This book by Trevor Bennett and Katy Holloway is the latest in the successful Crime and Justice series published by Open University Press/ McGraw-Hill. The series is well established as a key resource in universities teaching criminology or criminal justice, especially in the UK but increasingly also overseas. The aim from the outset has been to give undergraduates and graduates both a solid grounding in the relevant area and a taste to explore it further. Although aimed primarily at students new to the field, and written as far as possible in plain language, the books are not oversimplified. On the contrary, the authors set out to 'stretch' readers and to encourage them to approach criminological knowledge and theory in a critical and questioning frame of mind.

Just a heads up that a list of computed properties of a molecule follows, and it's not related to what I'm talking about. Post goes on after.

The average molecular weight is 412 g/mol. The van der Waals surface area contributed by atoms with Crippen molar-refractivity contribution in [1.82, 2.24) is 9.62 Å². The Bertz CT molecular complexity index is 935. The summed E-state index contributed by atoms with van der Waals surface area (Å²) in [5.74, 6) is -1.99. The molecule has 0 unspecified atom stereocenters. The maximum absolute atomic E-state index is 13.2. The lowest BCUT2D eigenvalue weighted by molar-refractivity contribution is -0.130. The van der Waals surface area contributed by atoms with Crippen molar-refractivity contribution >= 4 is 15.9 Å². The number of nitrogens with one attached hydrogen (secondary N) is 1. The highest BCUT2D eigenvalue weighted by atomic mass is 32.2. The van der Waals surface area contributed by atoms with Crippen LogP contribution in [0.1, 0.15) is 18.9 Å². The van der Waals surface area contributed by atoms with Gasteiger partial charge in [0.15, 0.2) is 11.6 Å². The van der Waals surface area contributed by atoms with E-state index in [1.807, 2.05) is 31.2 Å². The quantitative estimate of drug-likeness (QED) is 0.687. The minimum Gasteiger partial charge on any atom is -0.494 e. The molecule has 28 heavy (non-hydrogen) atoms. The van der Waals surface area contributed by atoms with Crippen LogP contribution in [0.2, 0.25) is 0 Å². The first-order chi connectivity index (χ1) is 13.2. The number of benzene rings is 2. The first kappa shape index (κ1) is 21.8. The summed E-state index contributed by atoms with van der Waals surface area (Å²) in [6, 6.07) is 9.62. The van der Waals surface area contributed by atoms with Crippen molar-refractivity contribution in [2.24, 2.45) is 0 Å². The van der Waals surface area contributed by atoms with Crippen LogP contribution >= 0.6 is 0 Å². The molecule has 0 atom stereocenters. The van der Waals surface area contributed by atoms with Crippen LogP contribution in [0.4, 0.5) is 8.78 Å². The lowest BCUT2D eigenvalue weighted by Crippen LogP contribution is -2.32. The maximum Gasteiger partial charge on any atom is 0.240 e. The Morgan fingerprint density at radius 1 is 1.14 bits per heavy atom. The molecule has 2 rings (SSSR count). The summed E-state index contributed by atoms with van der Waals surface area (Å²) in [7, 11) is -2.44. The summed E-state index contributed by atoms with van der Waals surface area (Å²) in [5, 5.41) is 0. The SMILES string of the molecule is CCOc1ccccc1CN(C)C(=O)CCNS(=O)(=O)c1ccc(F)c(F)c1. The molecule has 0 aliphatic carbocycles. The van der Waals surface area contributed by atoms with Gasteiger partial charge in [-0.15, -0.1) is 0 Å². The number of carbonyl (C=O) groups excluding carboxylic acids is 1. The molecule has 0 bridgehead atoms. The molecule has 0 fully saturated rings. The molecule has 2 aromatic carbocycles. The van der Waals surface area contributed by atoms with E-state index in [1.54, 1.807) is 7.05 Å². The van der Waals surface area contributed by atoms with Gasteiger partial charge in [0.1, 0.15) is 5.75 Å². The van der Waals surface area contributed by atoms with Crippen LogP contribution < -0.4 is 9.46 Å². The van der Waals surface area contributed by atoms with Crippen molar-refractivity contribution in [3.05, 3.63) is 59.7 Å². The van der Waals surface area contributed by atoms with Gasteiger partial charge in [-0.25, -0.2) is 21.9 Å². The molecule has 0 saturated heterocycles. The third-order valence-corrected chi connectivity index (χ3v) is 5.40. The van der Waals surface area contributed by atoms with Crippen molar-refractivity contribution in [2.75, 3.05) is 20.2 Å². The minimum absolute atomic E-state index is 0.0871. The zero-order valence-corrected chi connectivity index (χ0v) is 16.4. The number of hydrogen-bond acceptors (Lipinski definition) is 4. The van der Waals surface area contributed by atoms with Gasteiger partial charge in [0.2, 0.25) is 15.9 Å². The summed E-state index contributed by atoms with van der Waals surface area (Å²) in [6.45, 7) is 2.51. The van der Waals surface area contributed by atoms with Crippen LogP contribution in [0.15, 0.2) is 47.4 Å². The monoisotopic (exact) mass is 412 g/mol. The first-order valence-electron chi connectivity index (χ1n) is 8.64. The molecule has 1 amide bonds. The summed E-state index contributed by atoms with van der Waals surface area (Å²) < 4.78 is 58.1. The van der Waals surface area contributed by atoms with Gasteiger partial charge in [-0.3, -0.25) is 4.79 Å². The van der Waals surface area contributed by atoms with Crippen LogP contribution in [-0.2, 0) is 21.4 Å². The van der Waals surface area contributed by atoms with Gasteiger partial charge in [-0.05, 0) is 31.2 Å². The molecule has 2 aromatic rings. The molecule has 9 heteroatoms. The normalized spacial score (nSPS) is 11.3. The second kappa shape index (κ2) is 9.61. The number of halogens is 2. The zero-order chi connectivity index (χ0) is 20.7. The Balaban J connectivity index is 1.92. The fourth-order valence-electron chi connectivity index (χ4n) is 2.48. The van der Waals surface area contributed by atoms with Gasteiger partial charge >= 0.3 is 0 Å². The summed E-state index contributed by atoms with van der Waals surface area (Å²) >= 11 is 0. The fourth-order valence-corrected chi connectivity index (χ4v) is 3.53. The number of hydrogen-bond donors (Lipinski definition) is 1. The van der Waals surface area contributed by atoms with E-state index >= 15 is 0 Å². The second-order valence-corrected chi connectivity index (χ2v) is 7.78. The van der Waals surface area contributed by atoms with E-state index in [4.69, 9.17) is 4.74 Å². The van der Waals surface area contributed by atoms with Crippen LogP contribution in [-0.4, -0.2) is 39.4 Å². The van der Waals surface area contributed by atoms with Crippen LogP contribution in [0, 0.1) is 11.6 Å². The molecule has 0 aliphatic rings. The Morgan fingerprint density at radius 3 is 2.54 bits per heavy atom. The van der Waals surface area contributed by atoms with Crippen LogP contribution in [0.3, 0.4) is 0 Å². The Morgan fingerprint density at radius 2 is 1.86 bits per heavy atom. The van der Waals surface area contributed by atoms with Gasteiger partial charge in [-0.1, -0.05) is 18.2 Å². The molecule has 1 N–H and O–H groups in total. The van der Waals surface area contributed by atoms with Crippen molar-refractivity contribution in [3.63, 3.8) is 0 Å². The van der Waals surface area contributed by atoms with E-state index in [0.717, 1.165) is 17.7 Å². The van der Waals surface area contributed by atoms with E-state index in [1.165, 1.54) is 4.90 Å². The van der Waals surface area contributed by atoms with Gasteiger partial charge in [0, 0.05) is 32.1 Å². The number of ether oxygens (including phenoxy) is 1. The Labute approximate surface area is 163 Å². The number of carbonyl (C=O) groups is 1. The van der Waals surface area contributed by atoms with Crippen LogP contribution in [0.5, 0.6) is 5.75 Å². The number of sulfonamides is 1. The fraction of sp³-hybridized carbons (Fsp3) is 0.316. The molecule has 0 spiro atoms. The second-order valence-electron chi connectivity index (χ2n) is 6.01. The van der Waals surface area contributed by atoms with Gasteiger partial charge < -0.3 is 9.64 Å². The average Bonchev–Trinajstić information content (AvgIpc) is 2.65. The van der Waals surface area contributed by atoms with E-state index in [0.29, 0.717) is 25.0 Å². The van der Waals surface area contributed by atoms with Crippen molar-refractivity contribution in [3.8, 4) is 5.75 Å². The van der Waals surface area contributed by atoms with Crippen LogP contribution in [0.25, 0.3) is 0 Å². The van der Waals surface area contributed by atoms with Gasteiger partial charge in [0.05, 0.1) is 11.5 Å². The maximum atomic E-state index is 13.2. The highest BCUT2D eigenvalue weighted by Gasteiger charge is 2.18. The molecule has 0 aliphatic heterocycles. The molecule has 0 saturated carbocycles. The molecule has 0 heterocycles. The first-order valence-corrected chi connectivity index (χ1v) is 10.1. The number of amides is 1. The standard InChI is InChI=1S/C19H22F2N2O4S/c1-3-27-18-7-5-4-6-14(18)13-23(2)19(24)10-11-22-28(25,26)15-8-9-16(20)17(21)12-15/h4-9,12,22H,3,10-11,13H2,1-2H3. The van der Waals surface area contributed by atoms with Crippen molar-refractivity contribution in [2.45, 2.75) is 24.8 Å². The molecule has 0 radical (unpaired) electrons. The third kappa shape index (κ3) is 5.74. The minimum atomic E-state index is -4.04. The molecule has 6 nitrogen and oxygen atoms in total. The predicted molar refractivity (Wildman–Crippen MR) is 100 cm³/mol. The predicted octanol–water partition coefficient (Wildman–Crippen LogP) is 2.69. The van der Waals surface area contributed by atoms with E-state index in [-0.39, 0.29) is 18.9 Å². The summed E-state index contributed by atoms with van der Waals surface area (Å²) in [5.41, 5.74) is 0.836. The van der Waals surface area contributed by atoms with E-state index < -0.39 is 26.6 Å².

Bennett and Holloway's book focuses on the major debates surrounding the relationship between drugs (including alcohol) and crime. The book is notable for its careful use of research evidence; indeed, one of the authors' great skills is to bring order, sense and clarity to the results of the large amount of research material on this subject that has accumulated around the world. The text demonstrates that there are no straightforward answers to questions such as whether drug taking 'causes' crime or vice versa. One has first to define what one means by 'drugs', 'causes' and 'crime'. The taking of some types of substance (legal or illegal) appears to be statistically related to the commission of some types of offence, but the relationship may be mediated by all kinds of other personal, social, environmental and cultural factors. As they rightly emphasize, establishing statistical correlations is only part of the story: empirical evidence should be used to develop and test theoretical explanation. Bennett and Holloway lead the reader sure-footedly across this fascinating if sometimes tricky landscape, in what should become a key 'state-of-the-art' text for this field of study.
In addition to their analysis of the drugs–crime relationship, the authors provide valuable succinct overviews of current knowledge about levels and